Monday, April 23, 2012

Review: Bumped by Megan McCafferty

by Megan McCaffert
Published: April 2011
Publisher: Balzer + Bray
Available: Amazon


In 2036 New Jersey, when teens are expected to become fanatically religious wives and mothers or high-priced surrogates for couples made infertile by a widespread virus, 16-year-old identical twins Melody and Harmony find in one another the courage to believe they have choices.


I wasn't sure what to really expect going in to this one. I'm on a current dystopian high, and have loved pretty much all of the dystopians I've read lately. So, when I initially decided to read this I was excited, then I started reading reviews of other reviewers on Goodreads who I usually agree with, and they weren't the best.

Well, I went ahead and read it, and I'm glad. It wasn't the best book I've red this year, or even over the last few years, but I do think it took on a different angle of the dystopian genre. So many of which involve a war, and government oppression, where youth are disposable and looked down on. McCafferty sets up a world where teens have power, although they possibly don't even realize it. She uses the growing obsession with media and fame to demonstrate the huge impact both have on youth and how it effects what we as a society value.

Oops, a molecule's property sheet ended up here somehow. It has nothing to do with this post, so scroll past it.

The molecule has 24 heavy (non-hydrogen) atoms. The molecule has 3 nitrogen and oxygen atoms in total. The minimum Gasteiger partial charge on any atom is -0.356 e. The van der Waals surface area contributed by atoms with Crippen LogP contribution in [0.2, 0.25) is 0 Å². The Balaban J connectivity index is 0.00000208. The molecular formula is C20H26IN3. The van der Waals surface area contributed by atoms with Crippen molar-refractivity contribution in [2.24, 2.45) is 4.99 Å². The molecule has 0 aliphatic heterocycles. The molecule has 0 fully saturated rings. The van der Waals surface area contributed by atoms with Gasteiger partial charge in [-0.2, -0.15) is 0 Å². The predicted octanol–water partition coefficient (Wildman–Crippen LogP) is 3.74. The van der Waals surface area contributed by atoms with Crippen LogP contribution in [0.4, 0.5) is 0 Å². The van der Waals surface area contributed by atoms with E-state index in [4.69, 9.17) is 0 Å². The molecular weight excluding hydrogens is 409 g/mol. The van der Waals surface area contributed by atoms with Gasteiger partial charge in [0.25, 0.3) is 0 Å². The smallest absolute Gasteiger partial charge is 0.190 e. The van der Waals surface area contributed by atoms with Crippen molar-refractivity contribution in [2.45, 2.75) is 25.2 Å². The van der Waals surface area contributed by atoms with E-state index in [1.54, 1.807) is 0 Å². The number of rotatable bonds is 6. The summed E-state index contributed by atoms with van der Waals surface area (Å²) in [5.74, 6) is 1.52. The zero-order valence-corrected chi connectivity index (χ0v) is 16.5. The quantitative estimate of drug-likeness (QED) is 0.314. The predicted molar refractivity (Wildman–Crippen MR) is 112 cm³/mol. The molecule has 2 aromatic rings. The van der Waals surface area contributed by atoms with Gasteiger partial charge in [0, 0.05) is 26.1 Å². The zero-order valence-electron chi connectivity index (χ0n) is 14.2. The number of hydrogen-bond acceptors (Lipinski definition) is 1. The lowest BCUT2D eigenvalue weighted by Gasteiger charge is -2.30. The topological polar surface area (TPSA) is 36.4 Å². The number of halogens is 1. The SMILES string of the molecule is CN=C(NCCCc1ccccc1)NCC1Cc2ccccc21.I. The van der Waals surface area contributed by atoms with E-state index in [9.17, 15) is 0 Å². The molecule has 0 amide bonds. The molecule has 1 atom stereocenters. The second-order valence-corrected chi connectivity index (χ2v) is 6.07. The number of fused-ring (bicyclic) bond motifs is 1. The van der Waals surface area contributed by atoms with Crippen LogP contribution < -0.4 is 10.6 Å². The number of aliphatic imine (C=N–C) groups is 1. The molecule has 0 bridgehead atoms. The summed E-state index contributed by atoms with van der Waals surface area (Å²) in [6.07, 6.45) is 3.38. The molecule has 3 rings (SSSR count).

The contrast between Melody and Harmony was done nicely and despite an obvious lean towards showing how oppressive Harmony's life has been, there is a balance. Harmony's ideology focuses on the value of life, not just the giving of birth but also how you use your life to better that of others. Melody's is portrayed as self-indulgent and  materialistic but with more freedom than Harmony's. Both girls come to realize that neither world is perfect. The alternating points of view build this wonderfully and keeps either girl from becoming too annoying. 

The ending was a bit unexpected although not entirely surprising. It will lead nicely into the sequel, yet even if this were the end of the girls' story I'd feel satisfied. They both learned something about themselves and what they see for their future, even if it might not be perfect.

1 comment:

  1. I really liked this book too! I think a lot of people didn't understand that it's a satire and it's supposed to be completely over the top and ridiculous. Great review! Thanks for sharing :)

    Crystal @ Elegantly Bound Books